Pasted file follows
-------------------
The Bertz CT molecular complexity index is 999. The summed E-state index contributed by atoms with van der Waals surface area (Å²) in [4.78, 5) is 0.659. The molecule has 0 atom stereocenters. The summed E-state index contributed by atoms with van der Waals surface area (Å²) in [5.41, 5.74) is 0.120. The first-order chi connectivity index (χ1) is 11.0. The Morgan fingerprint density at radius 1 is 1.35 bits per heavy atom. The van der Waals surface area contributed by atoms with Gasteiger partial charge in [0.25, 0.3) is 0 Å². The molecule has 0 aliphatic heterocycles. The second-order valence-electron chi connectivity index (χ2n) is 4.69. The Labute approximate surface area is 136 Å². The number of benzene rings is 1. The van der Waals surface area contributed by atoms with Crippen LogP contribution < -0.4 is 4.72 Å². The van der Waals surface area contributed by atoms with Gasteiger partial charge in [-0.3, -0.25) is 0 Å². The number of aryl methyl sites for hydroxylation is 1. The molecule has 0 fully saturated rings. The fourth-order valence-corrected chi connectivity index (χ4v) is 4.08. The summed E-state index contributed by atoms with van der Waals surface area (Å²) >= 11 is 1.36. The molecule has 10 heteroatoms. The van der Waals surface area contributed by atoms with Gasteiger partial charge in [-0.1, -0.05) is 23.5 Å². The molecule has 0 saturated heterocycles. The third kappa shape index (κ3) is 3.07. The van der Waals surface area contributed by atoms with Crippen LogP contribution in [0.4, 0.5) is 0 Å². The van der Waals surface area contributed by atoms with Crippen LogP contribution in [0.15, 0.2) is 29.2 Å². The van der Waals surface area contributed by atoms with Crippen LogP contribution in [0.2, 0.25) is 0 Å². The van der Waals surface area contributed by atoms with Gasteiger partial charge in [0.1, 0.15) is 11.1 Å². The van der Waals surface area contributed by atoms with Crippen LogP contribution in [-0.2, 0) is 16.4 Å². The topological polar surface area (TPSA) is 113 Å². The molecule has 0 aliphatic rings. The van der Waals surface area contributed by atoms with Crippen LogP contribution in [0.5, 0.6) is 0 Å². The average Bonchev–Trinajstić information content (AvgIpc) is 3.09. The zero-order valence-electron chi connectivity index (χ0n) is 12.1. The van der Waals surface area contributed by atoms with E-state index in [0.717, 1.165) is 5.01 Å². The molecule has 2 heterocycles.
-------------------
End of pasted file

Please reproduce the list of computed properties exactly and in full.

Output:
The Bertz CT molecular complexity index is 999. The summed E-state index contributed by atoms with van der Waals surface area (Å²) in [4.78, 5) is 0.659. The molecule has 0 atom stereocenters. The summed E-state index contributed by atoms with van der Waals surface area (Å²) in [5.41, 5.74) is 0.120. The first-order chi connectivity index (χ1) is 11.0. The Morgan fingerprint density at radius 1 is 1.35 bits per heavy atom. The van der Waals surface area contributed by atoms with Gasteiger partial charge in [0.25, 0.3) is 0 Å². The molecule has 0 aliphatic heterocycles. The second-order valence-electron chi connectivity index (χ2n) is 4.69. The Labute approximate surface area is 136 Å². The number of benzene rings is 1. The van der Waals surface area contributed by atoms with Crippen LogP contribution < -0.4 is 4.72 Å². The van der Waals surface area contributed by atoms with Gasteiger partial charge in [-0.3, -0.25) is 0 Å². The number of aryl methyl sites for hydroxylation is 1. The molecule has 0 fully saturated rings. The fourth-order valence-corrected chi connectivity index (χ4v) is 4.08. The summed E-state index contributed by atoms with van der Waals surface area (Å²) >= 11 is 1.36. The molecule has 10 heteroatoms. The van der Waals surface area contributed by atoms with Gasteiger partial charge in [-0.1, -0.05) is 23.5 Å². The molecule has 0 saturated heterocycles. The third kappa shape index (κ3) is 3.07. The van der Waals surface area contributed by atoms with Crippen LogP contribution in [0.4, 0.5) is 0 Å². The van der Waals surface area contributed by atoms with Crippen LogP contribution in [0.15, 0.2) is 29.2 Å². The van der Waals surface area contributed by atoms with Crippen LogP contribution in [0.2, 0.25) is 0 Å². The van der Waals surface area contributed by atoms with Gasteiger partial charge in [0.1, 0.15) is 11.1 Å². The van der Waals surface area contributed by atoms with Crippen LogP contribution in [-0.2, 0) is 16.4 Å². The topological polar surface area (TPSA) is 113 Å². The molecule has 0 aliphatic rings. The van der Waals surface area contributed by atoms with Crippen LogP contribution in [0.5, 0.6) is 0 Å². The average Bonchev–Trinajstić information content (AvgIpc) is 3.09. The zero-order valence-electron chi connectivity index (χ0n) is 12.1. The van der Waals surface area contributed by atoms with E-state index in [0.717, 1.165) is 5.01 Å². The molecule has 2 heterocycles.